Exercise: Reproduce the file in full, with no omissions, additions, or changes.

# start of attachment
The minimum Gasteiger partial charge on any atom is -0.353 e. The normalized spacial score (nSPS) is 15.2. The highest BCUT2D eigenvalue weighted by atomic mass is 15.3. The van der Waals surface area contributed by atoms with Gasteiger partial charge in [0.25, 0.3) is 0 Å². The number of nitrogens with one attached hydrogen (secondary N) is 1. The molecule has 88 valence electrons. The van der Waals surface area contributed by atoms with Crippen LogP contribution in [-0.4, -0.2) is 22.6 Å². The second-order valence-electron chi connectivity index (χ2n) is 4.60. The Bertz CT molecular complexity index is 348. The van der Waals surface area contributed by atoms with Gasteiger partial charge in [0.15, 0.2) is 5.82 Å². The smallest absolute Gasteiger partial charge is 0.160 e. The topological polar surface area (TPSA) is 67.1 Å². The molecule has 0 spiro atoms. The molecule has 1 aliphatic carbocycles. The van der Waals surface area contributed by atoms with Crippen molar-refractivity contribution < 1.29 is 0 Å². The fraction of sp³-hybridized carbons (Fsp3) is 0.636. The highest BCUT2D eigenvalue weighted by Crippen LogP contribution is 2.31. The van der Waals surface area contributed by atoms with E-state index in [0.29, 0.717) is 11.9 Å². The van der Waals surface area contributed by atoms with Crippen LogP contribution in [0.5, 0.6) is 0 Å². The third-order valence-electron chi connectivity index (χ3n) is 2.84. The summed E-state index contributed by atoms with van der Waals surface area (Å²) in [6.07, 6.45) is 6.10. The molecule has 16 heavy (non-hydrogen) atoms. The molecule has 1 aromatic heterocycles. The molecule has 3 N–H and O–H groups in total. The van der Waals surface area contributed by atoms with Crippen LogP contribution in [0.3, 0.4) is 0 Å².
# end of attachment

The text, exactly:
The minimum Gasteiger partial charge on any atom is -0.353 e. The normalized spacial score (nSPS) is 15.2. The highest BCUT2D eigenvalue weighted by atomic mass is 15.3. The van der Waals surface area contributed by atoms with Gasteiger partial charge in [0.25, 0.3) is 0 Å². The number of nitrogens with one attached hydrogen (secondary N) is 1. The molecule has 88 valence electrons. The van der Waals surface area contributed by atoms with Crippen LogP contribution in [-0.4, -0.2) is 22.6 Å². The second-order valence-electron chi connectivity index (χ2n) is 4.60. The Bertz CT molecular complexity index is 348. The van der Waals surface area contributed by atoms with Gasteiger partial charge in [0.15, 0.2) is 5.82 Å². The smallest absolute Gasteiger partial charge is 0.160 e. The topological polar surface area (TPSA) is 67.1 Å². The molecule has 0 spiro atoms. The molecule has 1 aliphatic carbocycles. The van der Waals surface area contributed by atoms with Crippen molar-refractivity contribution < 1.29 is 0 Å². The fraction of sp³-hybridized carbons (Fsp3) is 0.636. The highest BCUT2D eigenvalue weighted by Crippen LogP contribution is 2.31. The van der Waals surface area contributed by atoms with E-state index in [0.29, 0.717) is 11.9 Å². The van der Waals surface area contributed by atoms with Crippen LogP contribution in [0.5, 0.6) is 0 Å². The third-order valence-electron chi connectivity index (χ3n) is 2.84. The summed E-state index contributed by atoms with van der Waals surface area (Å²) in [6.07, 6.45) is 6.10. The molecule has 16 heavy (non-hydrogen) atoms. The molecule has 1 aromatic heterocycles. The molecule has 3 N–H and O–H groups in total. The van der Waals surface area contributed by atoms with Crippen LogP contribution in [0.3, 0.4) is 0 Å².